The risks to our economic outlook include: a prolonged period of credit liquidity; the chance of a sustained and prolonged equity correction; increases in oil prices given the geopolitical and middle-east risks; a significantly worse than expected slowdown in the housing markets; a substantial instant cutback in consumer spending; a possible slowdown in the Eurozone and the Asian markets, as a result of the credit crunch; and the risk of a significant terrorist attack.

Agency mortgage backed securities are the less affected by credit liquidity while prime non-agency pass-throughs, Agency and non-Agency hybrids and fixed-rate IOs are all currently priced at levels that are offering significant concessions for liquidity. For example, fixed-rate IOs and 10/1 hybrids, offer liquidity concessions of a half a point to a point, while non-Agency fixed-rate IOs and 10/1 hybrids offer liquidity concessions between 1 and 2 points.

July Prepayments

Aggregate 30-year and 15-year conventional prepayment speeds in July (released in August) declined as compared to June. Boosted by repurchase of delinquency loans as a result of change in servicing guidelines, FNMA premium speeds slowed by only 2.2%, while FHLMC speeds dropped by 15%. In particular, aggregate speeds of FNMA 30-year MBS printed 9.7% one-month Constant Prepayment Rate (CPR), down 1.2% CPR from June, while aggregate speeds on 30-year FHLMC securities declined from 10.3% to 9.3% CPR in the same time period. Overall, prepayments of 15-year FNMA and FHLMC securities declined by about 7.0%, slightly less than the decline in the 30-year prepayments.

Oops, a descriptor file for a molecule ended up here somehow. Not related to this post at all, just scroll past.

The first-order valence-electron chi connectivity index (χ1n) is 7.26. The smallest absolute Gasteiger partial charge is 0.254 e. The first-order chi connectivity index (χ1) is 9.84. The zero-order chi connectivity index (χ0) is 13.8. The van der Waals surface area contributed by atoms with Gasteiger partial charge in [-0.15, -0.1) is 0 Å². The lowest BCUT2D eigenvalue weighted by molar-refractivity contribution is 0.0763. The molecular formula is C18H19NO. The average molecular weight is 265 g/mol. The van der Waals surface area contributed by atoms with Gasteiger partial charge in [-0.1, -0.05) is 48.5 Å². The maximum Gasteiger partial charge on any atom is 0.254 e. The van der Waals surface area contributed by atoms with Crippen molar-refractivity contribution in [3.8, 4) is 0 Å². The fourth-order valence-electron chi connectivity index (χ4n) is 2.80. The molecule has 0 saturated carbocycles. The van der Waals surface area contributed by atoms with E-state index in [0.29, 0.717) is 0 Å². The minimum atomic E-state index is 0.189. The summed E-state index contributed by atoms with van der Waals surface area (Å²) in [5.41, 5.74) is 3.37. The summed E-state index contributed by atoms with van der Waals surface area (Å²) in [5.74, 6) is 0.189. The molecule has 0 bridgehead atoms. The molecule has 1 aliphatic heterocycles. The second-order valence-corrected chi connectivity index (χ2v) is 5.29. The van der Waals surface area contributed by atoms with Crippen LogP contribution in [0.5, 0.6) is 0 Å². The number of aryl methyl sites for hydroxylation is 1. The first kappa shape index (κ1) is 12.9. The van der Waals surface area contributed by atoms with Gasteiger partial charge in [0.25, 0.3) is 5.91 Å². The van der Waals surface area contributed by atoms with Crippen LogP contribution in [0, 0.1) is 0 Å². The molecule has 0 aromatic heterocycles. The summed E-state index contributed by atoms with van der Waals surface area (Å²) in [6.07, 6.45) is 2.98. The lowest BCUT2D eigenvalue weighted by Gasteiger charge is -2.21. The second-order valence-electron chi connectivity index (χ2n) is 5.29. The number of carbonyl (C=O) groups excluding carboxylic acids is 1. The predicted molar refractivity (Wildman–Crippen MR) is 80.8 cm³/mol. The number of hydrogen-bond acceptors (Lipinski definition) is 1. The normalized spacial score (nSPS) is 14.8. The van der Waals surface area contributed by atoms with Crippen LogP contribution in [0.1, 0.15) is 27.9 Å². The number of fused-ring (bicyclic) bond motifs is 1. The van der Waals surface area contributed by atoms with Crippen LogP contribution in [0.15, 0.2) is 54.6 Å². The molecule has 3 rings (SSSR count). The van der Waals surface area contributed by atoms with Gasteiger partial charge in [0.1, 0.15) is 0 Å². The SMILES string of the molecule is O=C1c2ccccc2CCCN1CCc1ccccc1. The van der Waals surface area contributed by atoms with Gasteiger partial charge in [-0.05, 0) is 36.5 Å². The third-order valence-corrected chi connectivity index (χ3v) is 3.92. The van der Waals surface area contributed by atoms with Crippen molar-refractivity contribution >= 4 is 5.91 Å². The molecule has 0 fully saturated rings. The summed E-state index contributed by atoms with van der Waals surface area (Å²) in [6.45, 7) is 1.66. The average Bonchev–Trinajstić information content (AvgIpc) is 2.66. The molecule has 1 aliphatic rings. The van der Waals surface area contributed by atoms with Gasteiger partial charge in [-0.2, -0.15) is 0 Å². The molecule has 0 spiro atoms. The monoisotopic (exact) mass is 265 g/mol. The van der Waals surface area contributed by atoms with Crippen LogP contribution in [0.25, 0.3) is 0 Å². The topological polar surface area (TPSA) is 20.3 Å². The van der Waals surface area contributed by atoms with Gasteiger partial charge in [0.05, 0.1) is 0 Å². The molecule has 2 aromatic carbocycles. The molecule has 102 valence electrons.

Short-Term Prepayment Outlook

The MBA seasonally adjusted refinance index came in at 1,875 for the week ending 8/22/2007, down 6.4% from the previous week. The MBA seasonally adjusted purchase index declined by 5% to 427. The combination of the slowing housing markets and tight underwriting standards will force long term premium and discount speeds to decline significantly. We expect August speeds to be flat to marginally up, as compared to the July levels, despite the 2-day increase in the business calendar.

Closing Remarks

It is our goal in writing this article to provide readers with a concise summary of the major issues driving the mortgage markets sprinkled with a bit of commentary. Feel free to contact us to discuss any points on this commentary or the market in general (address to: Thank you for reading.